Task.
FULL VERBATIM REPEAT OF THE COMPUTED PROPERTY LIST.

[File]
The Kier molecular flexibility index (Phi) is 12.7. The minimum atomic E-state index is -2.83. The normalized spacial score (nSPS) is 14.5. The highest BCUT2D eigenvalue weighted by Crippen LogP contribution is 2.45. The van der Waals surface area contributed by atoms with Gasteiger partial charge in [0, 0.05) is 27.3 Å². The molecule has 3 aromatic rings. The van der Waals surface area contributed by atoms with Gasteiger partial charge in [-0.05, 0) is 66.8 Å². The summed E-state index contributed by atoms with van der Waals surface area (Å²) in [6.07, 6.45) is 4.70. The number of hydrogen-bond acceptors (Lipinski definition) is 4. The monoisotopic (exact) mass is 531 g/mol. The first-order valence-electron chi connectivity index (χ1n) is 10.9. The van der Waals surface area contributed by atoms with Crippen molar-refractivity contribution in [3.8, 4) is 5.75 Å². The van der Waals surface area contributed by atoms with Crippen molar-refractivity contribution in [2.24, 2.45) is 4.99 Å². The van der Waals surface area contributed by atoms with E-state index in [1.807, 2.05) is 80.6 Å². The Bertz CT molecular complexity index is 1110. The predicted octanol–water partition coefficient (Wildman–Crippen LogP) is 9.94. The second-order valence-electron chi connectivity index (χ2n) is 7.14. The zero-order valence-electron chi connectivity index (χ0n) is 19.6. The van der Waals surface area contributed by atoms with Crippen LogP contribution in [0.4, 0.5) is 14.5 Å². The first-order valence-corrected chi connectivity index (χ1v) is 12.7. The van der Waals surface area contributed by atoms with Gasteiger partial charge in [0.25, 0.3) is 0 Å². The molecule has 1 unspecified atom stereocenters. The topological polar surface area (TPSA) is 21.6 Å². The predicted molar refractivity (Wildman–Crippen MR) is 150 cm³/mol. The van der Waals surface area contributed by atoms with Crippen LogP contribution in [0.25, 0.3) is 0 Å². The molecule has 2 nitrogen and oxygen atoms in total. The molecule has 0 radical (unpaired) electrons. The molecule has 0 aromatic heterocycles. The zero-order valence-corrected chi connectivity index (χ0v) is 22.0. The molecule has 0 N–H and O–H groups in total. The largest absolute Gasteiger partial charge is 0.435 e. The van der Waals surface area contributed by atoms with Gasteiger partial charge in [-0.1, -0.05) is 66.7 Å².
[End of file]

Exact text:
The Kier molecular flexibility index (Phi) is 12.7. The minimum atomic E-state index is -2.83. The normalized spacial score (nSPS) is 14.5. The highest BCUT2D eigenvalue weighted by Crippen LogP contribution is 2.45. The van der Waals surface area contributed by atoms with Gasteiger partial charge in [0, 0.05) is 27.3 Å². The molecule has 3 aromatic rings. The van der Waals surface area contributed by atoms with Gasteiger partial charge in [-0.05, 0) is 66.8 Å². The summed E-state index contributed by atoms with van der Waals surface area (Å²) in [6.07, 6.45) is 4.70. The number of hydrogen-bond acceptors (Lipinski definition) is 4. The monoisotopic (exact) mass is 531 g/mol. The first-order valence-electron chi connectivity index (χ1n) is 10.9. The van der Waals surface area contributed by atoms with Crippen molar-refractivity contribution in [3.8, 4) is 5.75 Å². The van der Waals surface area contributed by atoms with Crippen molar-refractivity contribution in [2.24, 2.45) is 4.99 Å². The van der Waals surface area contributed by atoms with E-state index in [1.807, 2.05) is 80.6 Å². The Bertz CT molecular complexity index is 1110. The predicted octanol–water partition coefficient (Wildman–Crippen LogP) is 9.94. The second-order valence-electron chi connectivity index (χ2n) is 7.14. The zero-order valence-electron chi connectivity index (χ0n) is 19.6. The van der Waals surface area contributed by atoms with Crippen LogP contribution in [0.4, 0.5) is 14.5 Å². The first-order valence-corrected chi connectivity index (χ1v) is 12.7. The van der Waals surface area contributed by atoms with Gasteiger partial charge in [0.25, 0.3) is 0 Å². The molecule has 1 unspecified atom stereocenters. The topological polar surface area (TPSA) is 21.6 Å². The predicted molar refractivity (Wildman–Crippen MR) is 150 cm³/mol. The van der Waals surface area contributed by atoms with Crippen LogP contribution in [0.25, 0.3) is 0 Å². The molecule has 2 nitrogen and oxygen atoms in total. The molecule has 0 radical (unpaired) electrons. The molecule has 0 aromatic heterocycles. The zero-order valence-corrected chi connectivity index (χ0v) is 22.0. The molecule has 0 N–H and O–H groups in total. The largest absolute Gasteiger partial charge is 0.435 e. The van der Waals surface area contributed by atoms with Gasteiger partial charge in [-0.1, -0.05) is 66.7 Å².